The capital of the State is Santa Fe and though the area had been occupied by Indians and Spaniards long before the city got its name, the city was Christened La Villa Real de la Santa Fé de San Francisco de Asís in 1608 as a part of New Spain. It has a long rich history.
“Between the Lines: Culture and Cartography on the Road to Statehood” will run only another 10 days. We had the opportunity to have a tour with the two curators of the exhibition, Tomas Jaehn, Director of The Fray Angélico Chávez History Library which documents the history of the the State and the other was Professor Dennis Reinhartz, a native New Yorker who taught in England at Oxford University, spent 35 years at various universities in Texas and wrote 14 books on maps. Judging from his presentation I might actually buy some! (Images of both curators w. caption)
I expected it to be quite dull but to my surprise what they had to say was totally fascinating. One of the most interesting things I learned were the political aspects of maps. I had always believed that if it was on a map it was as accurate as possible for the time it was created. It turns out this is not necessarily so. Early maps had lots of blank spaces on them and in the 18th century they often had illustrations occupying these spaces. I thought that the blank spaces represented areas that had been unexplored. While this may have been correct in some cases, we learned that the Spanish knew the Southwest far better than any of the other occupiers who were French, British, American and even Russian, but they considered much of their knowledge to be State secrets so there was an additional reason for the blank spaces.
The first thing I do when I see a list about something I am involved in is to look for my name. In the case, of a map I look for where I live or a familiar landmark. I am sure you know the slight let down if you cannot find it. So what better way to disenfranchise people than to leave them out and that is exactly what was done with the Native Americans, they were often ignored on the maps!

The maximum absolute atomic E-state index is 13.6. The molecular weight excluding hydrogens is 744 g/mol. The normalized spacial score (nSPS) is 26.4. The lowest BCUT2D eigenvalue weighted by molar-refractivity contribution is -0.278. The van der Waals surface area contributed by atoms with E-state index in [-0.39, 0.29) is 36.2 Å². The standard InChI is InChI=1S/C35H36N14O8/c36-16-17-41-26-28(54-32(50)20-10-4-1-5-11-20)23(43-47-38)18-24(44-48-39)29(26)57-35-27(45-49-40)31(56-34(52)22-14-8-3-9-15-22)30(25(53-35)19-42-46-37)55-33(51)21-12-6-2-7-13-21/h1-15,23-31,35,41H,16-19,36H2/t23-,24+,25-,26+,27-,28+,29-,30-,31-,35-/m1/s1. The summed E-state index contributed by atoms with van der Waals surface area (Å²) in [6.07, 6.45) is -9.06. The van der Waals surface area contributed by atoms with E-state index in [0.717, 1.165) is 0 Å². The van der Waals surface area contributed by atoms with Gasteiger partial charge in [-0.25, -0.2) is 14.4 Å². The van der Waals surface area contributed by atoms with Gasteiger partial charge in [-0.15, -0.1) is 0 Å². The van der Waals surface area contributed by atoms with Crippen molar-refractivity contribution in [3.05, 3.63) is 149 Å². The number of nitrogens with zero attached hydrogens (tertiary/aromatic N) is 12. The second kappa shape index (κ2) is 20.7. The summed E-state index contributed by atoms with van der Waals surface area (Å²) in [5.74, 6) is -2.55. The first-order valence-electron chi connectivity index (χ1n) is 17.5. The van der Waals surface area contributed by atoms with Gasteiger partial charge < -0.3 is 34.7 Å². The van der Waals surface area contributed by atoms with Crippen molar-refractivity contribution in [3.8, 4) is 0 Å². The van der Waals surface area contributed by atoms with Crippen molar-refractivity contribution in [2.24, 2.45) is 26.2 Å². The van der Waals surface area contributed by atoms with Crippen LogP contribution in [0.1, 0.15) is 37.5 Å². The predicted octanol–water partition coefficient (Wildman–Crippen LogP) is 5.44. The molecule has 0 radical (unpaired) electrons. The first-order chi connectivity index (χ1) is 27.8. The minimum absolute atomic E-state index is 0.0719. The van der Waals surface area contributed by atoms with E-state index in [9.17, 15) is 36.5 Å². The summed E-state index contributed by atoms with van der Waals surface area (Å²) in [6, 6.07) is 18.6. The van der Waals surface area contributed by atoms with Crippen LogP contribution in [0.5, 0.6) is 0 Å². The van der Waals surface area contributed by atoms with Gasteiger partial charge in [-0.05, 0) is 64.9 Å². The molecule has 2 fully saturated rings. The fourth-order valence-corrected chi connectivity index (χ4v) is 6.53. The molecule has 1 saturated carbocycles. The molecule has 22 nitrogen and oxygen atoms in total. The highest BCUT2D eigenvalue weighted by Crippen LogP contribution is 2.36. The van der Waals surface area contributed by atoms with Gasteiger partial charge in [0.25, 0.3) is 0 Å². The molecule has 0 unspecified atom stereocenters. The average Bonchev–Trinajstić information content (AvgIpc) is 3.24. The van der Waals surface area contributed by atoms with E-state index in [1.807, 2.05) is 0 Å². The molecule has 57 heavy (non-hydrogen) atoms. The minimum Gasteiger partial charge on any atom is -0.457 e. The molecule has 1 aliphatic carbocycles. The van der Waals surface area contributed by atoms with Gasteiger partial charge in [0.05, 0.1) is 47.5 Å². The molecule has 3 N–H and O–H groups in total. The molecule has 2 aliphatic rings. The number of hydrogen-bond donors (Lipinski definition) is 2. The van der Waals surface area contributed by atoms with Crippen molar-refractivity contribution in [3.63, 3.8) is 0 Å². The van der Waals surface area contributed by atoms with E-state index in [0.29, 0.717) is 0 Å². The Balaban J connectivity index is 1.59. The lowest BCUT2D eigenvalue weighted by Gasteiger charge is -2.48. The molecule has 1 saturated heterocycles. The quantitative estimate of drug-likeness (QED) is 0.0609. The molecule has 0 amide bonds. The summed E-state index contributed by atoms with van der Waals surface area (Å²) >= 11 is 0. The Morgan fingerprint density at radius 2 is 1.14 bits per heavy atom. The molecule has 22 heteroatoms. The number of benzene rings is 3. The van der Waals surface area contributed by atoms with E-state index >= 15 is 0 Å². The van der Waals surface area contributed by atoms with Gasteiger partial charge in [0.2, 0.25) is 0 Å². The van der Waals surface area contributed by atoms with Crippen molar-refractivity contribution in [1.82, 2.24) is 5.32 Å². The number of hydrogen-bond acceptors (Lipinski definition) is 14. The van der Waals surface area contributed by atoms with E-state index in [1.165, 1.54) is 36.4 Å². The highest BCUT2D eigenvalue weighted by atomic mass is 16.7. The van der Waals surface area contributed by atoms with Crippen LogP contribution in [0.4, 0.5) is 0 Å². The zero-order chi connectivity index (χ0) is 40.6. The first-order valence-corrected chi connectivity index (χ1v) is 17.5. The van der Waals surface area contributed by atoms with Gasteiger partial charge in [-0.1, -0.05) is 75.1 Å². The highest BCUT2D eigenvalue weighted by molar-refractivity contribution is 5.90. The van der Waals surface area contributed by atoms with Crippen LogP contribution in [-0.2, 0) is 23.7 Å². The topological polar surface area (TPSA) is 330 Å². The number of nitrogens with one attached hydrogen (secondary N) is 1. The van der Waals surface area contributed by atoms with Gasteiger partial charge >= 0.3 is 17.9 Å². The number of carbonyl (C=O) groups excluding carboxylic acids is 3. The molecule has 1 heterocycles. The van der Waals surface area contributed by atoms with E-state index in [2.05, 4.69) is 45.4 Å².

Another obvious fact that I had never thought about is that maps always have a point of view. They are made with a specific purpose and often show the prejudice of both the map maker and the person or Country that commissioned the map. The terms “Cartographic Imperialism” and “Cartography follows Empire” were used.
Unintentional inaccuracies in maps can cause issues that can become expensive. The map chosen to establish the boundaries between the U.S. and Mexico after the war in 1848 was such a case. Though drawn by an American, it placed El Paso 34 miles north and 100 miles east of its actual location. This led to the Gadsden Purchase to correct the error in 1854 which cost the U.S. ten million dollars.
We received practical in formation as well. That well loved map in your glove compartment has quickly garnered rips at the seems because it is made with cheap paper but the maps made before cheap inks and paper were invented were on vellum which not only lasts longer but when needed is easier to restore.
When I originally saw the exhibition I was interested in the history of the State and our town but now a whole new world has been opened up to me and I will never look at a map the same way again.